Friday, July 13, 2007

MYO: Choose a Challenge Dynamic

This is part of the make your own guide to creating role playing systems.

Generally, the first thing I think of when they think of a role playing system is how the challenges are resolved. D&D is just about synonymous with a d20, for example. Other games use Nd10, rock-paper-scissors, decks of cards - just about any method you can think of.

In choosing your own challenge resolution system, you'll need to decide what kind of feel you want the game to have. Here are some common fragments you can consider when designing your own fundamental resolution system:

Basic Styles

Flat Opposition. A lot of games use flat opposition which must be exceeded, especially on non-combat situations. Flat opposition is when the quantity you need to exceed is known. For example, "you need a 17 to hit" or "you need 4 dice of at least 5 to hack the mainframe". This is useful when you're playing a beer-and-pretzels game where the players don't want to think real hard.

Decaying Flat. This is the same as flat opposition except that if you don't reach it, the opposition drops some. Hit points are an obvious example of this: you need to do 150 HP of damage, and if you do 75 for two rounds, it counts. Obviously, you can mess with these numbers - include regeneration, thresholds, maximum damage levels, powers that unlock at high levels of damage... This is a bit more number-crunchy for the GM, so this is generally kept to a minimum in most games.

Opposed Simple. An opposed simple is when all the sides contribute numbers (usually die rolls) and add their bonuses to them. The highest wins. This has a much larger element of chance than a flat opposition, which is usually best to reign in by minimizing the randomness - making the die roll roughly equivalent to the highest bonus, or letting people play a card out of their hand.

Recursive Flat. This is when the success of one side's flat opposed roll becomes the flat target for the next side. For example, "Dave got 5 successes, so in order to defend himself, Jed has to get 5 successes, too." It contains less randomness than opposed simple, so it is suitable to dice of any size, but it can make turns take a long time. It's good for games where you want the players to always feel that they have the power to change things, no matter how late in the game things get.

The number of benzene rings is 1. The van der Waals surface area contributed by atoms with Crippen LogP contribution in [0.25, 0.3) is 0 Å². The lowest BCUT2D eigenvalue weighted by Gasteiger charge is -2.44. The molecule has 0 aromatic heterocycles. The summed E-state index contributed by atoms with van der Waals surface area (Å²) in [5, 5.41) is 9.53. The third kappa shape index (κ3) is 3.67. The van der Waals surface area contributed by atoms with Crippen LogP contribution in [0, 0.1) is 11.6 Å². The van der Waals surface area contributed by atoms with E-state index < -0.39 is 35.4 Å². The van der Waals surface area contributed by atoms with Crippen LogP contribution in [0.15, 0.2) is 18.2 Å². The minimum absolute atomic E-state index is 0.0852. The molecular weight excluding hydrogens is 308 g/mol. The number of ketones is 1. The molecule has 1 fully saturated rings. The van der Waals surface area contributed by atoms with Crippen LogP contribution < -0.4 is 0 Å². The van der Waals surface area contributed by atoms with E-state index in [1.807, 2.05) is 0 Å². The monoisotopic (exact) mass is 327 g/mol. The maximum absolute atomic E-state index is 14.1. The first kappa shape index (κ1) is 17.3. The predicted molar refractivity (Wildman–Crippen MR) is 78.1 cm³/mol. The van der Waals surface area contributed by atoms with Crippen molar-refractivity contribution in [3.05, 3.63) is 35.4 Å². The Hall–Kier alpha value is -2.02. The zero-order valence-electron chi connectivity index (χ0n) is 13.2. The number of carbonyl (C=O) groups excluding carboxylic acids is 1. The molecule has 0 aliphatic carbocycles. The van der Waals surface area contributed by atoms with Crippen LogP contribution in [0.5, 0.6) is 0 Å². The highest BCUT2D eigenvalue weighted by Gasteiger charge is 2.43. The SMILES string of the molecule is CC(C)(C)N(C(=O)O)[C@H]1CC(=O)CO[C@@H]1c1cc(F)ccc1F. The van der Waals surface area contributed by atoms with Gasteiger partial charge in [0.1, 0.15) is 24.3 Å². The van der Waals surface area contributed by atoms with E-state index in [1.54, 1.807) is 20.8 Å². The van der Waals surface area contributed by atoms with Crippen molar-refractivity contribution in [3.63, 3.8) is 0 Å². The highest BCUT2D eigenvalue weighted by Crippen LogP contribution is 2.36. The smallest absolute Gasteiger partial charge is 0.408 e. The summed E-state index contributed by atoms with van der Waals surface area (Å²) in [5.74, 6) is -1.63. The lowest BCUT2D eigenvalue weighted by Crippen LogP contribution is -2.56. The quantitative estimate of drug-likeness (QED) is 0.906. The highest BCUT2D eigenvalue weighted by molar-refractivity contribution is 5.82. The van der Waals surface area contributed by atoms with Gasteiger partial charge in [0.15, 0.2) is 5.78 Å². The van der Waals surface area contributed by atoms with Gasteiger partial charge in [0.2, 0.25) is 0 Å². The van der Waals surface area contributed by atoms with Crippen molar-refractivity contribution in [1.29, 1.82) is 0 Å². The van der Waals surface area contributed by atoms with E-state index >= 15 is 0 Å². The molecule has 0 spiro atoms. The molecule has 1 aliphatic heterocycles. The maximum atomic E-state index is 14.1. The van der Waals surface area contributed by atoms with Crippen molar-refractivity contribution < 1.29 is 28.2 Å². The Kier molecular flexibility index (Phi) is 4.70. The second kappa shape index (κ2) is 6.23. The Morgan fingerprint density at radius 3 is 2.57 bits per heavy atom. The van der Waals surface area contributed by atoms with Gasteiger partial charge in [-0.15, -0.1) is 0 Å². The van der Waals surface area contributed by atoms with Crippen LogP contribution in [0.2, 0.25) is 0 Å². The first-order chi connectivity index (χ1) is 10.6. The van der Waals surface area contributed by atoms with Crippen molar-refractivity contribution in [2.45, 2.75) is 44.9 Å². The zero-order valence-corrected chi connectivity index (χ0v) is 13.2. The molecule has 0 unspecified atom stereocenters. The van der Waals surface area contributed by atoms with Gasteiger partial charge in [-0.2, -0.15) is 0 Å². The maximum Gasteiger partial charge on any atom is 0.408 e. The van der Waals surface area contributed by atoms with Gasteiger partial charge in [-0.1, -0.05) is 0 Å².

Recursive Opposed. This is when players repeatedly bid. For example, each player can play any number of cards from his hand, then his opponent can, and so forth. This can be done with hidden data (cards face down) or with revealed data (die rolls/cards up/tokens). However, if it is with revealed data, there should be multiple simultaneous challenges or long-term bid conservation to prevent everyone from bidding until exhausted.


Single Die. Generally a d10 or a d20, the single-die method is fast and easy, and usually combined with flat or decaying flat opposition because of its high randomness. Also, most games allow for the maximum and minimum rolls to be considered critical, to punch up the variability. Generally, single-die methods do NOT allow for exploding dice. This is most useful for beer & pretzel games.

Multi-Die. Can be any die, but usually d10s or d6s. How many dice you roll is usually related to your skill level. Multi-die specifically refers to dice where each die can individually succeed or fail, rather than summed dice. The number of successes (and often failures) is usually a part of the final resolution. Generally, if the type of the die is d10 or higher, it uses critical successes/failures, whereas if the type of the die is a d6, it uses exploding die (ie, every max roll allows for another roll that adds on). This is simply because of the frequency of exploding dice. These are usually used by moderate games where the players are fine with thinking, but not too hard.